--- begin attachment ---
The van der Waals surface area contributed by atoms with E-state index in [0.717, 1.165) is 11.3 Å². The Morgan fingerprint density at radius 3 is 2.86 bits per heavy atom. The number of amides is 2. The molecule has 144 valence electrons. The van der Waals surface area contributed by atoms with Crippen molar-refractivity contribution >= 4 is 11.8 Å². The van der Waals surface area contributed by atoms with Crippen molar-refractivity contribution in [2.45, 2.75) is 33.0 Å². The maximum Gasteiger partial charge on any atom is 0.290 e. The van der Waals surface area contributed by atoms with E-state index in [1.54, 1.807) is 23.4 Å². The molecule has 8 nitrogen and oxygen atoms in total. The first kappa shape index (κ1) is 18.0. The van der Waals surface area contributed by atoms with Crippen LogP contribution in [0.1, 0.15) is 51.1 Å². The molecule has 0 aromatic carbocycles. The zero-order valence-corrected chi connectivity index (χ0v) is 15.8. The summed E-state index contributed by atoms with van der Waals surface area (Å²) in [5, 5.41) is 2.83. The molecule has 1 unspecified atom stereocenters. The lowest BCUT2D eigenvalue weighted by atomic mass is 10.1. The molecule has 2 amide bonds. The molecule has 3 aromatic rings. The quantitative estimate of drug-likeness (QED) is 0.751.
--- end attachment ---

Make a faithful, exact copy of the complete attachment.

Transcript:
The van der Waals surface area contributed by atoms with E-state index in [0.717, 1.165) is 11.3 Å². The Morgan fingerprint density at radius 3 is 2.86 bits per heavy atom. The number of amides is 2. The molecule has 144 valence electrons. The van der Waals surface area contributed by atoms with Crippen molar-refractivity contribution >= 4 is 11.8 Å². The van der Waals surface area contributed by atoms with Crippen molar-refractivity contribution in [2.45, 2.75) is 33.0 Å². The maximum Gasteiger partial charge on any atom is 0.290 e. The van der Waals surface area contributed by atoms with E-state index in [1.54, 1.807) is 23.4 Å². The molecule has 8 nitrogen and oxygen atoms in total. The first kappa shape index (κ1) is 18.0. The van der Waals surface area contributed by atoms with Crippen LogP contribution in [0.1, 0.15) is 51.1 Å². The molecule has 0 aromatic carbocycles. The zero-order valence-corrected chi connectivity index (χ0v) is 15.8. The summed E-state index contributed by atoms with van der Waals surface area (Å²) in [5, 5.41) is 2.83. The molecule has 1 unspecified atom stereocenters. The lowest BCUT2D eigenvalue weighted by atomic mass is 10.1. The molecule has 2 amide bonds. The molecule has 3 aromatic rings. The quantitative estimate of drug-likeness (QED) is 0.751.